Impaired Urinary Elimination

Impaired Urinary Elimination: Dysfunction in urinary elimination.

Impaired Urinary Elimination is a too general diagnosis for effective clinical use; yet, it is clinically helpful until further data can be obtained. With more data, the nurse can further view a specific diagnosis, such as Stress Urinary Incontinence, whenever possible. In general, the nurse can write Impaired Urinary Elimination related to unknown etiology when the etiologic or contributing factors for incontinence have not been recognized.

Related Factors

Here are some factors that may be related to Impaired Urinary Elimination:

  • Bladder atony
  • Bladder outlet obstruction
  • Decreased bladder capacity
  • Diminished bladder cues
  • Disruption in bladder innervation
  • Environmental barriers
  • Incompetent bladder
  • Multiple causality
  • Sensory motor impairment
  • Small bladder
  • Surgery

Defining Characteristics

Impaired Urinary Elimination is characterized by the following signs and symptoms:

Major (Must Be Present, One or More)

  • Bladder distention
  • Dribbling
  • Dysuria
  • Enuresis
  • Frequency
  • Hesitancy
  • Incontinence
  • Large residual urine volumes
  • Nocturia
  • Retention
  • Urgency

Goals and Outcomes

The following are the common goals and expected outcomes for Impaired Urinary Elimination:

  • Patient demonstrates behaviors and techniques to prevent retention/urinary infection.
  • Patient identifies the cause of incontinence.
  • Patient maintains balanced I&O with clear, odor-free urine, free of bladder distension/urinary leakage.
  • Patient provides rationale for treatment.
  • Patient verbalizes understanding of the condition.

Nursing Assessment

Focus assessment is necessary in order for the nurse to determine whether incontinence is transient, in response to an acute condition, or established in response to various chronic neural or genitourinary conditions.

Assessment Rationales
Assess voiding pattern (frequency and amount). Compare urine output with fluid intake. Note specific gravity. Identifies characteristics of bladder function (effectiveness of bladder emptying, renal function, and fluid balance). Note: Urinary complications are a major cause of mortality.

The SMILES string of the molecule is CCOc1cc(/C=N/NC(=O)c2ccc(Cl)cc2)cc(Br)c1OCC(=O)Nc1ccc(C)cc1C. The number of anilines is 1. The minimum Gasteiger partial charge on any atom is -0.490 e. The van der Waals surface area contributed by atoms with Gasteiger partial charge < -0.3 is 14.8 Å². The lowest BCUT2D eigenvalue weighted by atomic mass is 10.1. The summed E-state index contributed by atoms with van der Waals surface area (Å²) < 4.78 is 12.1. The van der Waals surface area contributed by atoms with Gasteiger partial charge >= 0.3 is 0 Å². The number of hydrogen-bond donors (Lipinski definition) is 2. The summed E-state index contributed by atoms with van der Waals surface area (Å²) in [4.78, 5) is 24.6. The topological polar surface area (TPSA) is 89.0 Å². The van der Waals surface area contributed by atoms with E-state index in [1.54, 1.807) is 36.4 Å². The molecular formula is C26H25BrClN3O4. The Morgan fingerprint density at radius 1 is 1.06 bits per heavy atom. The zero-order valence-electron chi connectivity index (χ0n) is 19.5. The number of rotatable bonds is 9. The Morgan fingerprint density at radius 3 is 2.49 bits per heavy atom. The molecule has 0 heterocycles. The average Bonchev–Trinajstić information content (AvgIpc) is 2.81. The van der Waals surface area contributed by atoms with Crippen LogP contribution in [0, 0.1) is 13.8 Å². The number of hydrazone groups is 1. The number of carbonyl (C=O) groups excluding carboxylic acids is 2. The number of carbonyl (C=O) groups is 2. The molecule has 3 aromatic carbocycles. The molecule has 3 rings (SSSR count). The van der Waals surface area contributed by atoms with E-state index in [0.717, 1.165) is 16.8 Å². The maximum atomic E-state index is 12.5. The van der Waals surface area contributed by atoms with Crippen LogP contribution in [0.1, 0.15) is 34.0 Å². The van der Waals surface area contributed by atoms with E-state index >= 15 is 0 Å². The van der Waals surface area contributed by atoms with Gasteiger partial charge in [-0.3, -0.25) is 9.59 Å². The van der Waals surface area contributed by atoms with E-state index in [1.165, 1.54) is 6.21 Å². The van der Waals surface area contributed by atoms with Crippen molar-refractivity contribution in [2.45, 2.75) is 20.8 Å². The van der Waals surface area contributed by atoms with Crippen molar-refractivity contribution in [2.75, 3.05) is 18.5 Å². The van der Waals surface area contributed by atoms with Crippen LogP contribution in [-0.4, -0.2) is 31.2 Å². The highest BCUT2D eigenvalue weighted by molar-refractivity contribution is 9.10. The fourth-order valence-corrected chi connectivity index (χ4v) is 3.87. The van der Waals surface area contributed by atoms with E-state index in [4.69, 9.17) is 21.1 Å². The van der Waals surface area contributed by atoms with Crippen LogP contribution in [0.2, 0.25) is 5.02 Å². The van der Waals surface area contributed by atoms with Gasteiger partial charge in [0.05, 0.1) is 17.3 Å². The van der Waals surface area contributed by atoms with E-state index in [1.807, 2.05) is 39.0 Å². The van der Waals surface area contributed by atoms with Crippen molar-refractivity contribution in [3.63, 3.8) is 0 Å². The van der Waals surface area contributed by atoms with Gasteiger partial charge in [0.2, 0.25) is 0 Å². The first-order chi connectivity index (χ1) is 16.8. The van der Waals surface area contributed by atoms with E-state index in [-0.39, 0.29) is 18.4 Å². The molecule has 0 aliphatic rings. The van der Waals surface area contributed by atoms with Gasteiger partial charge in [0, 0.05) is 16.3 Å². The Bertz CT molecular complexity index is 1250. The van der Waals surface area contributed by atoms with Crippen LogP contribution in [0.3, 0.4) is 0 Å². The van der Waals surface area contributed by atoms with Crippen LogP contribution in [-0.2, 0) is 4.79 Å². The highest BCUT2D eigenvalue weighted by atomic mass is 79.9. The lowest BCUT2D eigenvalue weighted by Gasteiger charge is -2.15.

Palpate for bladder distension and observe for overflow. Bladder dysfunction is variable but may include loss of bladder contraction and inability to relax urinary sphincter, resulting in urine retention and reflux incontinence. Note: Bladder distension can precipitate autonomic dysreflexia.
Note reports of urinary frequency, urgency, burning, incontinence, nocturia, and size or force of urinary stream. Palpate bladder after voiding. This provides information about degree of interference with elimination or may indicate bladder infection. Fullness over bladder following void is indicative of inadequate emptying or retention and requires intervention.
Review drug regimen, including prescribed, over-the-counter (OTC), and street. A number of medications such as some antispasmodics, antidepressants, and narcotic analgesics; OTC medications with anticholinergic or alpha agonist properties; or recreational drugs such as cannabis may interfere with bladder emptying.
Assess the availability of toileting facilities. Patients may need a bedside commode if mobility limitations interfere with getting to the bathroom.
Assess the patient’s usual pattern of urination and occurrence of incontinence. Many patients are incontinent only in the early morning when the bladder has stored a large urine volume during sleep.

Common Assessment Findings

  • Urgency
Strong desire to void my be caused by inflammations or infections in the bladder or urethra
  • Dysuria
Painful or difficult voiding
  • Frequency
Voiding that occurs more than usual when compared with the person’s regular pattern or the generally accepted norm of voiding once every 3 to 6 hours
  • Hesitancy
Undue delay and difficulty in initiating voiding
  • Polyuria
A large volume of urine or output voided at any given time
  • Oliguria
A small volume of urine or output between 100 to 500 mL/24 hr
  • Anuria
Lack of urine production
  • Nocturia
Excessive urination at night interrupting sleep
  • Hematuria
RBCs in the urine

Nursing Interventions

The following are the therapeutic nursing interventions for Impaired Urinary Elimination:

Interventions Rationales
Begin bladder retraining per protocol when appropriate (fluids between certain hours, digital stimulation of trigger area, contraction of abdominal muscles, Credé’s maneuver). Timing and type of bladder program depend on type of injury (upper or lower neuron involvement). Note: Credé’s maneuver should be used with caution because it may precipitate autonomic dysreflexia.